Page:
# How can I identify a distribution?

I have data that looks like this when I plot a histogram. I have this data for several years (this is a count of values per group) and each year looks very similar.

Is there a way that I can:

1. more accurately describe this distribution (with words or with a function)

2. compare a distribution from the current year to previous ones? I'm a bit unsure what approaches are used when considering distributions but I'd like to change a process so that it looks less like the image on the left and more like the image on the right

• You have the data, right?
– Dave
Commented Oct 11, 2023 at 15:08
• Can you explain in a little more detail what you want to do? Describing, estimating and comparing distributions are three very different things. Commented Oct 11, 2023 at 15:24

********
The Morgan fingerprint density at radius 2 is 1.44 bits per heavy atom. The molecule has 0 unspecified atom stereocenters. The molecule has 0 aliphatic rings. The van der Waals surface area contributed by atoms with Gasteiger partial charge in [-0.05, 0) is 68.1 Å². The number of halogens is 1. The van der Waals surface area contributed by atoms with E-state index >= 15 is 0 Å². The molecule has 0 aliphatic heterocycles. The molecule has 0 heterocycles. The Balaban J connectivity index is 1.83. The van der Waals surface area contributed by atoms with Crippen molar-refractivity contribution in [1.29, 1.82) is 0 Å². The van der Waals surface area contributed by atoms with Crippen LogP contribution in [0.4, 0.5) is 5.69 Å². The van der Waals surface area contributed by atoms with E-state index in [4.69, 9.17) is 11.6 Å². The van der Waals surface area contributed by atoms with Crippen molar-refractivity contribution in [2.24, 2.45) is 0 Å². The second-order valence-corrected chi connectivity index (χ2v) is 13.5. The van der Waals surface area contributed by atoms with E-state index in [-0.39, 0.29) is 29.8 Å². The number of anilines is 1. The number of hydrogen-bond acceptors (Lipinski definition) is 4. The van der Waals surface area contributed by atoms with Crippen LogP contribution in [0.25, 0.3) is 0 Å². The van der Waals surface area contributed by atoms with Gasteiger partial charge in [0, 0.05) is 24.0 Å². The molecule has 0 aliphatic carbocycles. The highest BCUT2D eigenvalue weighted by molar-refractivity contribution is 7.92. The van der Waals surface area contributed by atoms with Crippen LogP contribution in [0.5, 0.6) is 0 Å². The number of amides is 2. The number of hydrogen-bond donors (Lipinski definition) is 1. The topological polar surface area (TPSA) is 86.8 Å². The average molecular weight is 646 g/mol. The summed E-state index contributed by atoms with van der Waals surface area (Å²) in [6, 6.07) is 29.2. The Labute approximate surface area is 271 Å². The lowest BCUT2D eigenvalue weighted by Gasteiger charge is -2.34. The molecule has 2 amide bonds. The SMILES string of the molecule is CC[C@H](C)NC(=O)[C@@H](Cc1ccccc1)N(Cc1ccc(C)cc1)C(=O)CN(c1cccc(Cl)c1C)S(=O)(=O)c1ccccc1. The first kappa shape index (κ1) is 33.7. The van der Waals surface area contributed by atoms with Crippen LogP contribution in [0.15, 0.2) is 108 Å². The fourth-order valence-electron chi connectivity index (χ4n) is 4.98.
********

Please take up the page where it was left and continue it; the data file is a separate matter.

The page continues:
• I'd say histograms are a perfectly valid approach Commented Oct 11, 2023 at 15:29
• It's usually not necessary to identify a specific distributional model, but even if it were, I wouldn't just start with a histogram. Indeed if you're using the same data as you want to perform inference on, that will carry some problems with it. Commented Oct 11, 2023 at 15:48
• I would check this page en.wikipedia.org/wiki/List_of_probability_distributions. The is the domain $[0,\infty)$, then something like Gamma or exponential distribution may be a good start. Note also that nothing is stopping you from transforming variables to create new distributions
– Cryo
Commented Oct 11, 2023 at 18:40